from the Superior Court in Maricopa County No.
CR2014-127252-001 The Honorable Dean M. Fink, Judge
Arizona Attorney General's Office, Phoenix By Adele Ponce
Counsel for Appellee
W. Dean Attorney at Law, Phoenix By Thomas W. Dean Counsel
Office of Thomas C. Holz, Bisbee By Thomas C. Holz Counsel
for Amicus Curiae National Organization for the Reform of
Arizona Attorneys for Criminal Justice, Tucson By David J.
Euchner, Sarah L. Mayhew Counsel for Amicus Curiae Arizona
Attorneys for Criminal Justice
Presiding Judge Peter B. Swann delivered the opinion of the
court, in which Judge Patricia A. Orozco (retired) and Judge
Jon W. Thompson joined.
Andre Lee Juwaun Maestas, a medical-marijuana cardholder
("cardholder"), appeals his conviction for
possession of marijuana. His appeal challenges the
constitutionality of A.R.S. § 15-108(A), which modifies
the Arizona Medical Marijuana Act ("AMMA") by
criminalizing possession of medical marijuana by cardholders
on public college and university campuses. The AMMA does not
prevent property owners (including the state) from
prohibiting medical marijuana use on their property. But
because A.R.S. § 15-108(A) criminalizes medical
marijuana use, it does not further the purpose of the AMMA.
Accordingly, § 15-108(A) violates the Voter Protection
Act ("VPA") and we hold it unconstitutional. We do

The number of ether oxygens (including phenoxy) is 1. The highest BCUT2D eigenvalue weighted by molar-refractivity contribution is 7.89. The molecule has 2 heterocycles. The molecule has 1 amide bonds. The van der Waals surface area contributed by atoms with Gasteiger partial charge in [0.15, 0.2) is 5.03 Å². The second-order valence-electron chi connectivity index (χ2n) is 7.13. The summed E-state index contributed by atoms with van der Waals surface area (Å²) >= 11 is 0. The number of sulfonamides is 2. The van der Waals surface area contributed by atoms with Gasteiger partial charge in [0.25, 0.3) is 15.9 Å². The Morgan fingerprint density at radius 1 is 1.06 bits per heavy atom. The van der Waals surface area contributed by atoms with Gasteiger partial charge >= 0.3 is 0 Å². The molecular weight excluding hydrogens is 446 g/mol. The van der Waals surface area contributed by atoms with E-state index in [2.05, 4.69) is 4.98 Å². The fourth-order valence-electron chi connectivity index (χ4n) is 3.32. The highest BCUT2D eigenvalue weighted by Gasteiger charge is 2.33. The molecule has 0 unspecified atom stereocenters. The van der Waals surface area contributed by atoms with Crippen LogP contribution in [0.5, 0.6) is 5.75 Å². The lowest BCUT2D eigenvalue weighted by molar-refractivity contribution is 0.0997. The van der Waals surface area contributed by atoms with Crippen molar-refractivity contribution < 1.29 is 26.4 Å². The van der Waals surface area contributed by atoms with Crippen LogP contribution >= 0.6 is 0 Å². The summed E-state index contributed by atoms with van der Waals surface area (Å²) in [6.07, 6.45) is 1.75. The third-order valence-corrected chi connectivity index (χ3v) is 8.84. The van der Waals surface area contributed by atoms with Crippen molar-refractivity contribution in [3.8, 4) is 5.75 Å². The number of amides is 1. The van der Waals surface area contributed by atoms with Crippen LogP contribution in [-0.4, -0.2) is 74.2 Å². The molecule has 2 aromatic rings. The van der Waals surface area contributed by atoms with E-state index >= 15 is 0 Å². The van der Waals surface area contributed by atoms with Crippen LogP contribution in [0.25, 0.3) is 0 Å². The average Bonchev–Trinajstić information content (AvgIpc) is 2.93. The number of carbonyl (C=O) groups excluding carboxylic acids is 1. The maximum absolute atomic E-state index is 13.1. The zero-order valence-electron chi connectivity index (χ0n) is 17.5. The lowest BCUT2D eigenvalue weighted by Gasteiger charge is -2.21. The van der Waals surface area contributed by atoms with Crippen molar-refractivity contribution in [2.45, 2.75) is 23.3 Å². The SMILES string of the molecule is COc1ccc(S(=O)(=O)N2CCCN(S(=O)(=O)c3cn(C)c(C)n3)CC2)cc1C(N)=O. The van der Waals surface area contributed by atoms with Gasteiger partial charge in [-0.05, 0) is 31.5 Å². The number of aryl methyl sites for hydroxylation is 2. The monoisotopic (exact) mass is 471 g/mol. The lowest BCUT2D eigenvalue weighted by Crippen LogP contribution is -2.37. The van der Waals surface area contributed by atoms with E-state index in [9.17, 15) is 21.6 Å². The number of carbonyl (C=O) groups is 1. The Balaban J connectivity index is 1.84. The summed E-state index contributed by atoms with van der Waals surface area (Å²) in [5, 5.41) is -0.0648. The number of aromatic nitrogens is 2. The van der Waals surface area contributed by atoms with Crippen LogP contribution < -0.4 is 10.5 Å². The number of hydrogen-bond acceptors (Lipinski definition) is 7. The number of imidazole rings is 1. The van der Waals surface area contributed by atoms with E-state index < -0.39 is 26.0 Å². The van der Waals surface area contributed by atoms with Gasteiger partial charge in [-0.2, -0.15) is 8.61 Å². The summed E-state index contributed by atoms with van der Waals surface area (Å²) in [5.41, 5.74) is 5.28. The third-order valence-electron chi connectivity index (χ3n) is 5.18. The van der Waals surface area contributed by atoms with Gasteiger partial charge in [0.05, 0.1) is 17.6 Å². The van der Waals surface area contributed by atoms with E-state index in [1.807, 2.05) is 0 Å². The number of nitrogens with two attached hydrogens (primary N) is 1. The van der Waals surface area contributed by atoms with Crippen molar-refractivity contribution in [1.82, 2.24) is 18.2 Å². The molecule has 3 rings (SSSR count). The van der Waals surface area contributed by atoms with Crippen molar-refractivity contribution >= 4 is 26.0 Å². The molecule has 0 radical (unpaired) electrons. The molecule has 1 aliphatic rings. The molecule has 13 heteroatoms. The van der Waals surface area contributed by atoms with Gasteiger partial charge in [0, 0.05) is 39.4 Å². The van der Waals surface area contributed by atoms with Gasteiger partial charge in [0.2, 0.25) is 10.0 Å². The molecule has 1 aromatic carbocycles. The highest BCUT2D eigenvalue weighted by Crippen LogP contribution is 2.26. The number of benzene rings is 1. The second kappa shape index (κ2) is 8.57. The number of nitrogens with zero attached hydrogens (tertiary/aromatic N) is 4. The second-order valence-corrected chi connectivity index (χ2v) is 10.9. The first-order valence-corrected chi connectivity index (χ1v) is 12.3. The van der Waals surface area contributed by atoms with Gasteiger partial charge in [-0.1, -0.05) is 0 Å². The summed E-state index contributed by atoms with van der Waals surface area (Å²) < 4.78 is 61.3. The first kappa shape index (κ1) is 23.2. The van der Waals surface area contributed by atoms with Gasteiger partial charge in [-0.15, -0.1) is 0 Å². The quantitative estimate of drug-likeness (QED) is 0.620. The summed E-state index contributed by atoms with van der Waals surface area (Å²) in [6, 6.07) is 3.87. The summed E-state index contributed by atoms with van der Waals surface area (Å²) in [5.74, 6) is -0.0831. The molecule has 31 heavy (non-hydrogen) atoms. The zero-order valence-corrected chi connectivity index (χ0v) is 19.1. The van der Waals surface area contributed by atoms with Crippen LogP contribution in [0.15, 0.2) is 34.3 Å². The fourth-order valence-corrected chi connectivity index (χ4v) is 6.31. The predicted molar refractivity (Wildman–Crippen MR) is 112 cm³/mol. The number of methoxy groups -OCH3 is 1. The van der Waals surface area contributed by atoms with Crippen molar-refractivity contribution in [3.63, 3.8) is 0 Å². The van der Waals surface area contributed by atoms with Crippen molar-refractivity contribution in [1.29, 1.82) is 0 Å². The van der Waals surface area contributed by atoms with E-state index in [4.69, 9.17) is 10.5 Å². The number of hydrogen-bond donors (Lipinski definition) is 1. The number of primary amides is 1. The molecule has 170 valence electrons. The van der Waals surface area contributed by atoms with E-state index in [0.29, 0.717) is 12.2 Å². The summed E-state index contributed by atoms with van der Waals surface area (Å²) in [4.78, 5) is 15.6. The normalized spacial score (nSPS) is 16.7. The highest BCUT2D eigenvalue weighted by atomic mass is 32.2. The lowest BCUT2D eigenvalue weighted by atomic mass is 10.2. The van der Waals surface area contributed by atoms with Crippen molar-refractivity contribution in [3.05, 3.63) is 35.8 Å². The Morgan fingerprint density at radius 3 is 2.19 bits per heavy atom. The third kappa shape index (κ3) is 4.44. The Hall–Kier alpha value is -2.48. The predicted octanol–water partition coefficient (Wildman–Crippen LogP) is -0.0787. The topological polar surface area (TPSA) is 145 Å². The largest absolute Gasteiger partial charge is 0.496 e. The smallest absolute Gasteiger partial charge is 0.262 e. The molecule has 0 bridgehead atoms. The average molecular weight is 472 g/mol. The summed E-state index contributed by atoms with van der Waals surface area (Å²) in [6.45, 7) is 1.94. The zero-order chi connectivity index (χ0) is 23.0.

not, however, hold that public colleges and universities are
required to allow marijuana use, even by cardholders, on
AND PROCEDURAL HISTORY
An Arizona State University police officer arrested Maestas
for obstructing a public thoroughfare after observing him
sitting in the road in front of his dormitory on the
university campus. He searched Maestas and found a valid
Arizona medical marijuana card in his wallet. The officer
asked Maestas if he had marijuana in his dorm room, and
Maestas admitted he did. The officer obtained a search
warrant, searched the dorm room, and found two envelopes
containing 0.4 grams of marijuana, an allowable amount for a
cardholder under A.R.S. § 36-2801(1)(a)(i).
Maestas was charged with obstructing a highway or other
public thoroughfare, a class 3 misdemeanor, and possession or
use of marijuana, a class 6 felony. Before trial, Maestas
moved to dismiss the possession charge, arguing that as a
cardholder, his possession of marijuana was lawful under the
AMMA. The state opposed the motion, arguing that A.R.S.
§ 15-108(A) prohibits even cardholders from possessing
marijuana on public college and university campuses. After
the superior court denied the motion, the state amended the
indictment to designate the drug charge a misdemeanor.
At his bench trial, Maestas was convicted on both counts. The
superior court suspended sentencing and placed Maestas on
probation for one year. The court also imposed a fine on the
drug charge. Maestas appeals his conviction for the drug
contends his conviction on the drug charge should be reversed
because the AMMA allows him to possess marijuana in his dorm
room. He argues that § 15-108(A), which removes the
criminal protections of the AMMA on public college and
university campuses, is unconstitutional. We review questions
of statutory interpretation and constitutional issues de
novo. State v. Dann,220 Ariz. 351, 369, ¶ 96
(2009). Statutes are presumed to be constitutional.
Indus. Comm'n v. Brewer,231 Ariz. 46, 49,
¶ 11 (App. 2012). Maestas, as the challenging ...